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Discussion Starter · #1 ·
I was just wondering how you put a price on contacts and acres if you are to purchase a custom operation. I'm able to put a price on trucks combines and carts but wondering how to go about putting a price on the contacts ?
 

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In most cases if your buying the custom harvesters business assets (combines, trucks and trailers) the acres and contacts would go along with the purchase all inclusive. If your just buying the acres or contacts it ranges from $1 to $5 per acre. Hope this helps.
 

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Sorta looking at buying another custom operation and what I came up with and had seen in an older movie was buying good will at a percentage of its value. So the guy you buyout would give you his contact list and if that customer used you again the new owner gives the seller of the business a percentage. In the movie it was a brewery being sold and the kickback was 10% maybe with bigger dollars being involved 5% would be more accurate. Remember you cant finance good will and so this is a way of not having the out of pocket expense and of ensuring the new owner gets a fair deal. That way if the old owner got out of the business on bad terms the value of the goodwill will reflect that. Does my rambling make sense ?
 

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Canadian laws may me diff. Here you buy a company! The company is a going concern and it has goodwill built into it. You can right off the company and you get any bad or good debt that comes with it. The seller can sell as a turn key operation and can actually sell for less and still come out ahead because he sells as a going concern and gets cash value. If you are buying assets only then figure in some good will on paper based on acres promised and then simply add it to cost of machinery and then you can right the machinery off at higher value. Imo.
 

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Discussion Starter · #8 ·
Sorry go cutn for the delay looking at buying one. Alfred theatre makes very good sense . I was wondering about that loyalty part because it would seem that most would get someone else if you got caught up in some part of your harvest .
 

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I don't know how relevant this is to a harvesting operation, but most of the application businesses that have traded hands I know of went like this:

1st-appraisal value of all equipment involved in sale.
2nd-take 5 years of gross receipts.
3rd-throw out the highest and lowest years
4th-add together the three years remaining
5th-add that sum to the appraisal price, and that's the sale number
 

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I'd view it like buying a lawn care business. You have asserts and glorified leads. Unless some have already contracted for next year or prepaid any they aren't worth much IMO. But may be tough to get going without them, put a price on your savings of struggles would be without them.
 

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As far as a "good" time to get in is when everyone hates something. That being said commodities as a whole are hated with investors, but there is a saying that goes," never try catch a falling knife". I'd wait untill things start turning around. I heard of a few crews that got stiffed or renegotiated with after the crops where off, on account of low crop prices.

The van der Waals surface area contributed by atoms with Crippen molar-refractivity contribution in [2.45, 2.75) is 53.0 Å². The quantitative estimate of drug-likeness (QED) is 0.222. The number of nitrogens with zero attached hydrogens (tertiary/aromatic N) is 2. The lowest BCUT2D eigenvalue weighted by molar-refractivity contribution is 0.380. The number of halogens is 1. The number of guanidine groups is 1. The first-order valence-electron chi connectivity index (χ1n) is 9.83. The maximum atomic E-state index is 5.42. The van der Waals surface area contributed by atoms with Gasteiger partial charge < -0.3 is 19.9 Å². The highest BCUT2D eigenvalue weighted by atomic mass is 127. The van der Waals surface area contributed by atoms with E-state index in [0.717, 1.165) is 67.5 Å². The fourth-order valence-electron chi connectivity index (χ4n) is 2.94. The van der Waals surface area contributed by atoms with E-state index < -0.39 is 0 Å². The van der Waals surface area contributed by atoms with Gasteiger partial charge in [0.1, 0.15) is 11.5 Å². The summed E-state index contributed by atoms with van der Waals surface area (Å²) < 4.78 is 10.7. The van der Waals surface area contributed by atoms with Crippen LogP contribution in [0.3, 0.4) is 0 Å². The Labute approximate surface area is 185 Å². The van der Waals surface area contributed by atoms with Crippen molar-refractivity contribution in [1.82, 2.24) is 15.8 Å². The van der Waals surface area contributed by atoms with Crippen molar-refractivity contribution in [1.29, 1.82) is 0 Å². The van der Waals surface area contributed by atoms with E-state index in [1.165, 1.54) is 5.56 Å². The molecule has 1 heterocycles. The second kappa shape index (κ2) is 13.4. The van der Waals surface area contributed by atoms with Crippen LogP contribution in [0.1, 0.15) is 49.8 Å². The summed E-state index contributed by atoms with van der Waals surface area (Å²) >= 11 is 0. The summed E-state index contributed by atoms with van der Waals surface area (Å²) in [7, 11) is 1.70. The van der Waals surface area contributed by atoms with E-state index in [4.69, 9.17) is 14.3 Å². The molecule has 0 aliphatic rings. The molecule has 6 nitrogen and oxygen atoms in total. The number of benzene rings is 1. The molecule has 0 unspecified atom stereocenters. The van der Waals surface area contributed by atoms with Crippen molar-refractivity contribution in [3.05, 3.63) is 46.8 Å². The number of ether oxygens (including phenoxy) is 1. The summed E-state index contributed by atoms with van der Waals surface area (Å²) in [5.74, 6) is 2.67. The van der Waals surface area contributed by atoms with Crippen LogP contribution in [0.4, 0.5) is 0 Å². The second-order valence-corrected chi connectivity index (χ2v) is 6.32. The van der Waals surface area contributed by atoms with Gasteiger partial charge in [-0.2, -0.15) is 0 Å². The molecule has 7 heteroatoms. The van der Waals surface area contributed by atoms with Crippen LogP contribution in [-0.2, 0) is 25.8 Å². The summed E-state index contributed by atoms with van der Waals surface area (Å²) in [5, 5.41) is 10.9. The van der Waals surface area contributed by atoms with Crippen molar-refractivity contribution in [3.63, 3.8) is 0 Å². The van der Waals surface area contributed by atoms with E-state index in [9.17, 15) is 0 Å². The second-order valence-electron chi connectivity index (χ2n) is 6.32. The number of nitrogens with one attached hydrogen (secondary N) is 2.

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Buying good will is tough, there is a tremendous amount of loyalty out there, or there is as I see it--capturing the loyalty is what is hard. I feel like the most possible way to be successful in purchasing the goodwill is to buy the business and pay the seller to go on harvest with you your first year and assist with the transition.
 

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Loyalty in harvesting is a joke to me, you know word is going to get out to other harvesters and the phone lines will be burning up. When McLaughlin quit the new had rented his customers land, way back in the winter guys were calling me but not the guy that bought his combines, he just expected to have the acres to cut, Jerry showed up at harvest to bag me to hire him, My wifes cousins crew is very capable and has become a close friend of mine, I never did like jerry and mark so you know.how that went
 

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If you are thinking about purchasing a run with customers I am going to suggest you go and meet the customers in advance. This way you can feel them out as to what they are looking for and they can meet you and find out who you are, what you intend to bring for equipment, and to see if your personalities with work together. Another thing might be to look at the land you would be harvesting. Is it extremely rocky, deep valleys to cross, river bottom land that you have to cross 6 or 7 miles of pasture to get to with 3 gates to open and close along the way, etc etc. These can influence the price it is going to cost to harvest the job and your interest in the jobs as well.
 
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